The Tao of Bill Murray: Real-Life Stories of Joy, Enlightenment, and Party Crashing by Gavin Edwards

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“Six people left in the world and one of them is Bill ******* Murray”, I just kept thinking about the scene in Zombieland with Murray and Tallahassee (Woody Harrelson). There is just something about Bill Murray that seeps through every character he plays, you want to laugh with him, even if he is laughing at you. Fan or not, this book of stories about him is delightful. “Even when he’s engaged in everyday activities, Bill seems suffused with mischief,…” I think there is certainly mischief there, and a bit of mystery. He plays a jerk beautifully, a reminder of the guy in class who could be a smart ass with whiplash inducing ease, the one you wanted to hate but secretly maybe crushed on or wanted to be. The moments he has with fans, strangers, co-stars certainly shows someone that likes to throw you off, even just to get a reaction out of you. Not all actors have an overflow of charisma, it’s the same for the average man- some people just have an extra spark- he is one of them. This book is not all laughs, there are relationships that soured, the story of him hiring a deaf woman… well, I have to admit it’s childish but clever too. For some of us, he’d probably be too much to handle- not everyone is the ‘invite yourself to the party’ sort but it’s marvelous on screen. The stories are contrary though as well, he seems to not want people to take themselves so seriously, and yet he himself can be difficult and serious. I am not sure what exactly I like about him having to be chased down for roles in movies, but it seems fitting. Acting aside, if stories and encounters can explain who the man is then these speak of a man who is witty, funny, a bit of a mystery, charming but more in how he draws attention to silliness, and maybe someone not easily defined. We never really intimately know celebrities, sometimes we barely know those closest to us, but through stories you can catch a glimpse of the way Bill Murray the man lives. There is just something infectious about him. I’ve been watching his films since I was a kid, and have a few personal favorites. Even at a young age I found him attractive, but couldn’t pin what it was until I got older. It is in the twinkle in his eyes, that he can have fun anywhere and he is enjoying something you just haven’t noticed, that he is having the time of his life and you should invite yourself in.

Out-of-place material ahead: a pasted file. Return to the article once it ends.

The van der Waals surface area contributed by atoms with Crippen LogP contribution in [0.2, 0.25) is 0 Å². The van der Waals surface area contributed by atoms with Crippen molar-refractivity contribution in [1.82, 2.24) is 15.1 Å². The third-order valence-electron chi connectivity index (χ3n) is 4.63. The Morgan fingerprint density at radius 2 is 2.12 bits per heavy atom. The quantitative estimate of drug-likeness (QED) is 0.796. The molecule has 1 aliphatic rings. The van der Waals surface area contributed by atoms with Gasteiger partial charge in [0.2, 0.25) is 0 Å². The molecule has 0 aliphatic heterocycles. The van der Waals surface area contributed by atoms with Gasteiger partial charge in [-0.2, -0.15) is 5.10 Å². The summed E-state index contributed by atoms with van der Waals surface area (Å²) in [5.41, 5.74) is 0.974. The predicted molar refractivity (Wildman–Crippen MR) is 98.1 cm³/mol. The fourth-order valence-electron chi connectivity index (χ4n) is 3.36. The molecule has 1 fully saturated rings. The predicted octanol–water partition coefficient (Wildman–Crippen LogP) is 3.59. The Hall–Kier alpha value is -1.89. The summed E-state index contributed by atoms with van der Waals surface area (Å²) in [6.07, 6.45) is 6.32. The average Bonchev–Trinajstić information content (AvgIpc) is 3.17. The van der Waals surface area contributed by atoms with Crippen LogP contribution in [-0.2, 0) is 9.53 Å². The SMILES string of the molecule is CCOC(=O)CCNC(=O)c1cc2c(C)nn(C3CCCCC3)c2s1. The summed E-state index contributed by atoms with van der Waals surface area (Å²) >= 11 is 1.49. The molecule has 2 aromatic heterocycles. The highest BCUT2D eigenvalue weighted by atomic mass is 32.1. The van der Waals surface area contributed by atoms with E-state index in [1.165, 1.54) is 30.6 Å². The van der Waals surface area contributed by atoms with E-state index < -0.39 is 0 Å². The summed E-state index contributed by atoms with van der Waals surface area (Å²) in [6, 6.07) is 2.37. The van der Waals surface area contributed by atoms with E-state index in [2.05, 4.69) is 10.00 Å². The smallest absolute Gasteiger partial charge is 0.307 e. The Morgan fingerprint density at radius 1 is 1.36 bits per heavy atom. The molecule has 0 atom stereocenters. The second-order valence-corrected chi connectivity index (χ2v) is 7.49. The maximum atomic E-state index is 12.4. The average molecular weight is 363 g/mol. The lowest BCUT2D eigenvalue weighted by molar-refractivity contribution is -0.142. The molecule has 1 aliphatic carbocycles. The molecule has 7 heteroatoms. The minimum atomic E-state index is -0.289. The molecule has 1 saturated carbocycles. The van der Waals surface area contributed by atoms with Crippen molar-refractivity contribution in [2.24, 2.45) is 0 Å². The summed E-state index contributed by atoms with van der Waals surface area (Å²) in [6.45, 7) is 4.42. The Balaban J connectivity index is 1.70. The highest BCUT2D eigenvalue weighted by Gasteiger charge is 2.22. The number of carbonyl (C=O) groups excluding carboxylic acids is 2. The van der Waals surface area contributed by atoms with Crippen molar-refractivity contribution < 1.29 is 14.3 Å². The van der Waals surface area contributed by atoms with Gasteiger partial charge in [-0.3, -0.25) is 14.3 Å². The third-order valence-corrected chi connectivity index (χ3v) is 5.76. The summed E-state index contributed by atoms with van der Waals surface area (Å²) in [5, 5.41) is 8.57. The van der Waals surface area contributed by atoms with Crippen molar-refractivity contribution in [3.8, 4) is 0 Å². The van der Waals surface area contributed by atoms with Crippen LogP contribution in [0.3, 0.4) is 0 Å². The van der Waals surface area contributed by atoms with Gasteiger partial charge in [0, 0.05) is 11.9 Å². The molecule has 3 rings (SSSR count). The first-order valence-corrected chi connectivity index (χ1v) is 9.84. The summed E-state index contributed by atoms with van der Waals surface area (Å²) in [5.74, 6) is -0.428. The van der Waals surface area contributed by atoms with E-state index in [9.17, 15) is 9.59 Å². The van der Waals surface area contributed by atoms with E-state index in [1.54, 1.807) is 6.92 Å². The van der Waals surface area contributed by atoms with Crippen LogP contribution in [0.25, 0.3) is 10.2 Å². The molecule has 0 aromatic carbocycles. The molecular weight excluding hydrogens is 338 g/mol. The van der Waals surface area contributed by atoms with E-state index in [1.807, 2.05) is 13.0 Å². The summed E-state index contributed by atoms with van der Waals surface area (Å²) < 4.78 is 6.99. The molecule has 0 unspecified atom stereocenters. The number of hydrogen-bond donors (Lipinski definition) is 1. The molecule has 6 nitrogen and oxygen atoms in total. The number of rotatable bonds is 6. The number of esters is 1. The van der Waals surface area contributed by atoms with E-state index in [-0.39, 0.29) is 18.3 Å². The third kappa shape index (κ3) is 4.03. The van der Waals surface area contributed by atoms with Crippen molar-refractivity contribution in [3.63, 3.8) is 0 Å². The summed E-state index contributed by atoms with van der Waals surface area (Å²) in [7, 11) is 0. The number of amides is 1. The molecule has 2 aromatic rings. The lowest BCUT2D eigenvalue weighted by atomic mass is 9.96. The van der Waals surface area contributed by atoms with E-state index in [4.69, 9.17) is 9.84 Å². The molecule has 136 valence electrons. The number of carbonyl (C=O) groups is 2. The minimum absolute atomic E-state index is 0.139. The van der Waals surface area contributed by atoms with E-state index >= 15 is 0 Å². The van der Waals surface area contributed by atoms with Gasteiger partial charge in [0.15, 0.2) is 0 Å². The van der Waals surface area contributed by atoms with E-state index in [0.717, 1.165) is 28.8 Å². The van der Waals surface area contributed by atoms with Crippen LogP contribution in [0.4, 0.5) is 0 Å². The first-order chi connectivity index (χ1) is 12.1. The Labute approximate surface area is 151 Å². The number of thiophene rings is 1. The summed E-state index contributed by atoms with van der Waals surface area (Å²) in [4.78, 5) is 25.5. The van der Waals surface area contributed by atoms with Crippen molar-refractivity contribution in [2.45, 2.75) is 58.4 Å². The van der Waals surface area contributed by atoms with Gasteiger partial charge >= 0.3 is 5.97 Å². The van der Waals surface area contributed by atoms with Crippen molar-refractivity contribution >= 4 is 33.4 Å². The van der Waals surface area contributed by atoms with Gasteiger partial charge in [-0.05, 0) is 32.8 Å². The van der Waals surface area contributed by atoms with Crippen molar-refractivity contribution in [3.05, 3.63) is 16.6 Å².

Fun read.

Random House Publishing Group- Random House

Publication Date: September 20, 2016

The Gospel According to Johnny Bender by Dean Lilleyman

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“Bad things happen in good stories though, don’t they Blackbird.”

One for the reader who wants something unusual and off the popular shelves.

This was strange and a bit more edgy than my usual read. I hate rating it because it seems to be a unique genre in it’s own right. Luckily on my blog I don’t have to worry about star ratings! This story is like being drunk itself. I had moments where I had to go back and read again just to keep my head straight. It is dark and who do we, the reader, trust in this story set in the village Endendale as it is having another carnival decades after the first in 1979? “Remembering is like pretending…” as pieces of a puzzle past to present come together, the telling is eerie and strange. Some people do seem to be stuck in time here, from what terrible thing happened in 79. And just what happened is shocking and a slow reveal. So much happened. Some of the people are terrible, and are they worse than Johnny Bender? You have to read to find out. Read to know what happened to the young drowned girl. Wrong choices, mistakes, meanness, confusion, cracked skulls. I will never look at carnival gold fish the same again. This is perfect for those that love indie fiction, a stray from the mainstream formula. There will be some people that can’t follow it because of the all the conversations with ‘blackbird’. You have to sink into the unique style and flow down that river with the dead as the party goers dance oblivious to how time stopped for one. Disturbing.

Urbane Publications

Publication Date: July 7, 2016

Valley of the Moon: A Novel by Melanie Gideon

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“How to wait,” she said, looking down at me with pity. “It’s the hardest thing to learn.”

 

Lux is torn between two times (which may as well be two worlds), a single mother with the demands of raising her son Benno , she isn’t free to stay at the glorious place either she has conjured with one heck of an imagination or  that truly exists. Connected to nature in a way so many people neglect to embrace, Lux recharges her soul camping in Sonoma. It is how she keeps keeps herself strong in the chaos of raising Benno alone. Those of us that need nature have an affinity for her character.  Nature isn’t as quiet as many think, it has it’s own form of noise but it soothes us. It is an energy that feeds, rather than saps. A fog that beckons her leads her to a community called Greengage, a place removed from modernity. Their clothing is old fashioned and certainly not cheap costumes. Are they some crazy cult? Is this a movie set?  Is time standing still for these people? Could it be possible? The fog is a threatening dangerous presence for them, where Lux is free to come and go through without losing her life.  She does , however, lose time (a loss of life in it’s own way) the people of Greengage cannot enter the fog without harm. Their leader, Joseph Bell is at a loss to figure out how to save his people. He is swamped with guilt. Having started Greengage as a place where everyone pulls their weight to help each other, it has turned into a living nightmare entrapping them all. Is the earthquake the cause of all their suffering, the event that brought the fog and Lux?